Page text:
Results 1 to 4 of 4

Math Help - Recurrence Problem

  1. #1
    Newbie
    Joined
    Feb 2006
    Posts
    18

    Recurrence Problem

    Can someone please help me with this problem?


    Suppose that the function f satisfies the recurrence relation

    2 * f ( sqrt(n) ) + log(n)

    whenever n is a perfect square greater than 1 and f(2) = 1


    For this problem I am asked to find f(16).

    If I pluged in n = 16 into the function above I will get


    2 * 4 + log(16) which equals to aprox. 9.204

    9.204 is not a perfect square so does that mean when n=16 there is no answer?


    I believe that we are supposed to plug the given n into the function and find its value, then if it is a perfect square, we plug that into the function again until that value is not a perfect square. Would this be correct?


    Thank you very much for your help!
    Follow Math Help Forum on Facebook and Google+

  2. #2
    Grand Panjandrum
    Joined
    Nov 2005
    From
    someplace
    Posts
    14,972
    Thanks
    4
    Quote Originally Posted by hotmail590
    Can someone please help me with this problem?


    Suppose that the function f satisfies the recurrence relation

    2 * f ( sqrt(n) ) + log(n)

    whenever n is a perfect square greater than 1 and f(2) = 1
    As this is it is not a recurrence relation as it stands.

    It should look something like:

    <br />
f(n)=2 f(\sqrt{n})+\log(n)<br />

    then as f(2)=1 we would have:

    <br />
f(16)=2f(4) +\log(16)=2 (2f(2)+\log(4))+\log(16)<br />
    <br />
=2(2+\log(4))+\log(16)=4+2\log(4)+\log(16)<br />

    RonL
    Follow Math Help Forum on Facebook and Google+

  3. #3
    Newbie
    Joined
    Feb 2006
    Posts
    18
    Thanks again CaptianBlack for the help!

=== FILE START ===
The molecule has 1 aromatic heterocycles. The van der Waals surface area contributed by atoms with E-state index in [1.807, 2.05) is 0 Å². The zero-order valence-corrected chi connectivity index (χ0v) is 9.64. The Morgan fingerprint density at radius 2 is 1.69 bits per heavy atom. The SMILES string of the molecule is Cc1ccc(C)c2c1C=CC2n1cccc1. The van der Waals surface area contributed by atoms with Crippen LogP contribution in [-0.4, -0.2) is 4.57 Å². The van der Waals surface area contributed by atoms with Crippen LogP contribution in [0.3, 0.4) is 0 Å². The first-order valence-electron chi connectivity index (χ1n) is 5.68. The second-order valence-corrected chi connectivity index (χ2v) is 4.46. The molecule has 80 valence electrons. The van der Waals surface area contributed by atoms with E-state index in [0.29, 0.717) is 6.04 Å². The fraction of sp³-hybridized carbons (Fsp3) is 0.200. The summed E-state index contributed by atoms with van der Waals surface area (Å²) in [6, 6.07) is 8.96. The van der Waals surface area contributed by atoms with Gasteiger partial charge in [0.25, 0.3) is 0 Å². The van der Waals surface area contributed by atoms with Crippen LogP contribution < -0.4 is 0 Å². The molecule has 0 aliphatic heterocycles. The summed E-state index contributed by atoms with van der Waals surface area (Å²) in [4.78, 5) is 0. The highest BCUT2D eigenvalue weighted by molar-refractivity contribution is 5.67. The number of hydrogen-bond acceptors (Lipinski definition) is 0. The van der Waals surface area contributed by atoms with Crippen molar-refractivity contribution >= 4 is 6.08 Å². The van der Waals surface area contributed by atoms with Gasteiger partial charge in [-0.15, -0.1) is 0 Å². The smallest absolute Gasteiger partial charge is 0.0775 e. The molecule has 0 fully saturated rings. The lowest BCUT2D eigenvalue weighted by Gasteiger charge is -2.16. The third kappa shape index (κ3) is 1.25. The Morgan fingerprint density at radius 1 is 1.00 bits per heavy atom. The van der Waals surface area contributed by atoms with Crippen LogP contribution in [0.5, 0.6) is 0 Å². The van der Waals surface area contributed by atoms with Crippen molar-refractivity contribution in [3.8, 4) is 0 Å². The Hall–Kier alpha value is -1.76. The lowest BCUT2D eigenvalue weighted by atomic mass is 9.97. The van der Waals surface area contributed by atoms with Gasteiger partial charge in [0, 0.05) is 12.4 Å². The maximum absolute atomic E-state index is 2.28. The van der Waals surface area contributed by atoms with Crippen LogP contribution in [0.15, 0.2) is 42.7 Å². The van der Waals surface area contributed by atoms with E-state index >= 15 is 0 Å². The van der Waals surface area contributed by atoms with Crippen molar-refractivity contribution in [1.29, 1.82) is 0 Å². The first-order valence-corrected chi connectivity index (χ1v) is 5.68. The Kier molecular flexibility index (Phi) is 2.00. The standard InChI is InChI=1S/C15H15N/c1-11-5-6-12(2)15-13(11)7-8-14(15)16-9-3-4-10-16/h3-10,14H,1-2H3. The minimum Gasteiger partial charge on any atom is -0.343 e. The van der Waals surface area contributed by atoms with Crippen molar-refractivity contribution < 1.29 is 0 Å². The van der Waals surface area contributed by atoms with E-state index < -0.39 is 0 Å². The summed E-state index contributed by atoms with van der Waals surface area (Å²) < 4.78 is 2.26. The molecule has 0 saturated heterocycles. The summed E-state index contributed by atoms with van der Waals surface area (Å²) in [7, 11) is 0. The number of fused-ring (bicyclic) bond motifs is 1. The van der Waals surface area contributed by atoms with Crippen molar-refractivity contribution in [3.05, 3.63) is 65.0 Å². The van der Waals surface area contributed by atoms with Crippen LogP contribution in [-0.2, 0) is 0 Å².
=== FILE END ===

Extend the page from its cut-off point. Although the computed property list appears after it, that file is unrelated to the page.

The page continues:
If I were to find a big O estimate for f(n) it would look like it is an O(log(n)) however I am not sure.

    Also there was a hint given in finding the big O estimate (Hint: Make the subsitution m = log n)

    What does that mean? If I replaced log(n) with m then f(n) would look something like the following

    <br />
f(n)=2 f(\sqrt{n})+ m  <br />

    Would m be just a constant and this f(n) will be an O(n^(1/2))
    therefore

    <br />
f(n)=2 f(\sqrt{n})+\log(n)<br />

    is O(n^(1/2)). Is this correct? Thanks again for the help!!!
    Follow Math Help Forum on Facebook and Google+

  4. #4
    Grand Panjandrum
    Joined
    Nov 2005
    From
    someplace
    Posts
    14,972
    Thanks
    4
    Quote Originally Posted by hotmail590
    Thanks again CaptianBlack for the help!

    If I were to find a big O estimate for f(n) it would look like it is an O(log(n)) however I am not sure.

    Also there was a hint given in finding the big O estimate (Hint: Make the subsitution m = log n)

    What does that mean? If I replaced log(n) with m then f(n) would look something like the following

    <br />
f(n)=2 f(\sqrt{n})+ m  <br />

    Would m be just a constant and this f(n) will be an O(n^(1/2))
    therefore

    <br />
f(n)=2 f(\sqrt{n})+\log(n)<br />

    is O(n^(1/2)). Is this correct? Thanks again for the help!!!
    Is n supposed to be equal to 2^{2^m} for some m \in \mathbb{N_+} here?

    RonL
    Follow Math Help Forum on Facebook and Google+

Similar Math Help Forum Discussions

  1. Recurrence relation problem
    Posted in the Discrete Math Forum
    Replies: 1
    Last Post: November 8th 2011, 06:45 AM
  2. Recurrence problem
    Posted in the Calculators Forum
    Replies: 2
    Last Post: November 24th 2009, 01:53 AM
  3. recurrence problem...
    Posted in the Pre-Calculus Forum
    Replies: 2
    Last Post: August 20th 2009, 05:43 PM
  4. Please Help! Recurrence Problem!
    Posted in the Algebra Forum
    Replies: 1
    Last Post: February 25th 2009, 01:44 PM
  5. Recurrence relation problem
    Posted in the Discrete Math Forum
    Replies: 7
    Last Post: December 11th 2008, 10:23 AM

Search Tags


/mathhelpforum @mathhelpforum